Before Hurricane Irma made landfall last week, millions of Floridians, among other Americans, panicked to prepare for a potential Category 4 or 5 hurricane.

But as officials tried to convey accurate and frequent updates to its citizens, some people were left in the dark, namely the deaf community of Manatee County, Florida.

On September 8, as county officials were updating its residents on the dire situation of Irma, those fluent in American Sign Language, quickly noticed the county’s interpreter was communicating, well, utter nonsense.


Instead of relaying the evacuation message to residents, the interpreter, according to the Bradenton Herald, signed things such as:

“Help you at that time too use bear big.”

So, who was this “interpreter”?

Manatee County spokesman Nick Azzara explained that Marshall Greene is a Manatee County lifeguard who has a brother who’s deaf. Azzara told the Bradenton Herald that the county wasn’t prepared with an ASL interpreter, and instead of having no one to communicate to the hearing impaired citizens, they asked Greene to do it.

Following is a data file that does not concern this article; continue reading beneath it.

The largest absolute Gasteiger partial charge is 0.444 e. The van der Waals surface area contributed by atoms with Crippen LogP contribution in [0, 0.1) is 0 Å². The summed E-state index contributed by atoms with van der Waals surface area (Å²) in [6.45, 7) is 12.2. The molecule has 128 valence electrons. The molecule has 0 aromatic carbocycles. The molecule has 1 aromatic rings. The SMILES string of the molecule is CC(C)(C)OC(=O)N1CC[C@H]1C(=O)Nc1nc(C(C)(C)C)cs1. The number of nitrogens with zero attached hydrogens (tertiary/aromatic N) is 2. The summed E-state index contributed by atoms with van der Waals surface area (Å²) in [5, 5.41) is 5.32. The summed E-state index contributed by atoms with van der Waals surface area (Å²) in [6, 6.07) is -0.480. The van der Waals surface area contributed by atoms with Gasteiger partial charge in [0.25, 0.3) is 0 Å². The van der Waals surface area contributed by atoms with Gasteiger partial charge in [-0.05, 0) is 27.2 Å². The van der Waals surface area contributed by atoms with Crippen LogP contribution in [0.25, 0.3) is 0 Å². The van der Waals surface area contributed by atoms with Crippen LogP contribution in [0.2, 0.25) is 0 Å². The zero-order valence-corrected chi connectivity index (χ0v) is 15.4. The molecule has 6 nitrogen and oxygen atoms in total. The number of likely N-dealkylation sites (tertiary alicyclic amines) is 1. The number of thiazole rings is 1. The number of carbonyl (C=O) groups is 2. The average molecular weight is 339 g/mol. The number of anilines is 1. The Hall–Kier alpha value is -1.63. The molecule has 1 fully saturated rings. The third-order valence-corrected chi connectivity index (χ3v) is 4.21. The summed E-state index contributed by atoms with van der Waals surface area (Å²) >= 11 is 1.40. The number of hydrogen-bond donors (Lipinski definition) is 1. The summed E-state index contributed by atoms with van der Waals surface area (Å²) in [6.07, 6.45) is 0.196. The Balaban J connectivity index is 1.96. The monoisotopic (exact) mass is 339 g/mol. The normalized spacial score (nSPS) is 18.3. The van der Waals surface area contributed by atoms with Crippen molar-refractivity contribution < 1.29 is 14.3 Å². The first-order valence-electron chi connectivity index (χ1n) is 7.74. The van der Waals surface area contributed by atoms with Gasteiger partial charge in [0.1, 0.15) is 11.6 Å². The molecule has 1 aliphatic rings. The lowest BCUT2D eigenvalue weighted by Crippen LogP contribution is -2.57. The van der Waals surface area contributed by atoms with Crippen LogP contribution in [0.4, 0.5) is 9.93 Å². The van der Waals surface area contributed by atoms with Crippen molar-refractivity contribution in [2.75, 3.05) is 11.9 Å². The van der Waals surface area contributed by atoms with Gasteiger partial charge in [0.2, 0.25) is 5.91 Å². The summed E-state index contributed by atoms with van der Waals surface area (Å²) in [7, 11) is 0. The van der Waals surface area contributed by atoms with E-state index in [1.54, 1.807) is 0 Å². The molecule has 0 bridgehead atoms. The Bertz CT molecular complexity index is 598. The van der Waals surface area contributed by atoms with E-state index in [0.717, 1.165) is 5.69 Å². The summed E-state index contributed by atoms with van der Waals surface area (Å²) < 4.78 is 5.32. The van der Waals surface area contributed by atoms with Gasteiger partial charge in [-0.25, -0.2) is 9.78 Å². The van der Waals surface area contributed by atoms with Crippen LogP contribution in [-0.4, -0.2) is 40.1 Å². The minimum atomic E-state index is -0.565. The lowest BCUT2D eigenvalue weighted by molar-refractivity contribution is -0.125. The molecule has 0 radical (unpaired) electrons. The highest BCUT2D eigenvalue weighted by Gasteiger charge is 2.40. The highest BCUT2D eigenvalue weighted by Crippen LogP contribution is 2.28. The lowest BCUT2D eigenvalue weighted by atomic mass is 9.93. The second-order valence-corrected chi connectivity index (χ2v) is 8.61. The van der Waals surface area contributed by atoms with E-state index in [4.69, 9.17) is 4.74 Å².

County officials told WFLA they were “in a pinch,” but as soon as Greene began signing Charlene McCarthy — whose company provides interpreters for the county — said she “knew something went horribly wrong.”

She told WFLA:

“It was horribly unnerving for me. To watch that, knowing I could provide a qualified, certified interpreter.”

WFLA reported that as soon as Greene began signing words like “pizza,” “monster,” and “bear,” members of the deaf community were infuriated the county would let something like this happen during an emergency situation.

According to reports, the county has since filed for an ASL interpreter from the state, but people were already outraged:

Manatee County, Florida/Facebook Manatee County, Florida/Facebook Manatee County, Florida/Facebook Manatee County, Florida/Facebook Manatee County, Florida/Facebook Manatee County, Florida/Facebook

Greene’s family has since taken to his defense, saying their son was only doing what the county asked of him. His father told WFLA:

“He can’t expect to communicate something he doesn’t know.”

The deaf community is still demanding, and as of Sunday morning, awaiting an apology from county officials, but it’s unclear as to when and if they will get one.

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